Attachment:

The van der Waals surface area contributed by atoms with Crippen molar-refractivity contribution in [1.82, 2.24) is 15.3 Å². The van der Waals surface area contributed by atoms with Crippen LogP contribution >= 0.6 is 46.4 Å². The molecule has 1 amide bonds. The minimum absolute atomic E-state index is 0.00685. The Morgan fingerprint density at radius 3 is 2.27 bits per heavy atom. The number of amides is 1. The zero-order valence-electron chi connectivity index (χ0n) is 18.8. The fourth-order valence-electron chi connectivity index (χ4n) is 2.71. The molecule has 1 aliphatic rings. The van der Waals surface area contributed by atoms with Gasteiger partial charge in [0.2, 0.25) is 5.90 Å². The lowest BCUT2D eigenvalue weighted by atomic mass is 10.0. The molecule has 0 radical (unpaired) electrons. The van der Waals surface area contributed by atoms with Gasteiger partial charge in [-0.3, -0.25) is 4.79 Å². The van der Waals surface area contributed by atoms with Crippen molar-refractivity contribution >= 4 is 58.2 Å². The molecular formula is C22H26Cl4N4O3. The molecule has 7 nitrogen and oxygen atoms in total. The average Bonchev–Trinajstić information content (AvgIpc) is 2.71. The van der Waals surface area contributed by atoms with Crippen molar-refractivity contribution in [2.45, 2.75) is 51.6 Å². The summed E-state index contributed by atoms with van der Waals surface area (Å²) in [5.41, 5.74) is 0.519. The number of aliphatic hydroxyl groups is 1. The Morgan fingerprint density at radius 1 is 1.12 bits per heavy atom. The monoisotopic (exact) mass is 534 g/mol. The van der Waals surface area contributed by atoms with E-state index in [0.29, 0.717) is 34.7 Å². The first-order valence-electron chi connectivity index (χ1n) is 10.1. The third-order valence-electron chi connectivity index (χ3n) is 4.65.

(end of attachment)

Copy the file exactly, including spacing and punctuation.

The van der Waals surface area contributed by atoms with Crippen molar-refractivity contribution in [1.82, 2.24) is 15.3 Å². The van der Waals surface area contributed by atoms with Crippen LogP contribution >= 0.6 is 46.4 Å². The molecule has 1 amide bonds. The minimum absolute atomic E-state index is 0.00685. The Morgan fingerprint density at radius 3 is 2.27 bits per heavy atom. The number of amides is 1. The zero-order valence-electron chi connectivity index (χ0n) is 18.8. The fourth-order valence-electron chi connectivity index (χ4n) is 2.71. The molecule has 1 aliphatic rings. The van der Waals surface area contributed by atoms with Gasteiger partial charge in [0.2, 0.25) is 5.90 Å². The lowest BCUT2D eigenvalue weighted by atomic mass is 10.0. The molecule has 0 radical (unpaired) electrons. The van der Waals surface area contributed by atoms with Gasteiger partial charge in [-0.3, -0.25) is 4.79 Å². The van der Waals surface area contributed by atoms with Crippen molar-refractivity contribution >= 4 is 58.2 Å². The molecular formula is C22H26Cl4N4O3. The molecule has 7 nitrogen and oxygen atoms in total. The average Bonchev–Trinajstić information content (AvgIpc) is 2.71. The van der Waals surface area contributed by atoms with Crippen molar-refractivity contribution in [2.45, 2.75) is 51.6 Å². The summed E-state index contributed by atoms with van der Waals surface area (Å²) in [5.41, 5.74) is 0.519. The number of aliphatic hydroxyl groups is 1. The Morgan fingerprint density at radius 1 is 1.12 bits per heavy atom. The monoisotopic (exact) mass is 534 g/mol. The van der Waals surface area contributed by atoms with E-state index in [0.29, 0.717) is 34.7 Å². The first-order valence-electron chi connectivity index (χ1n) is 10.1. The third-order valence-electron chi connectivity index (χ3n) is 4.65.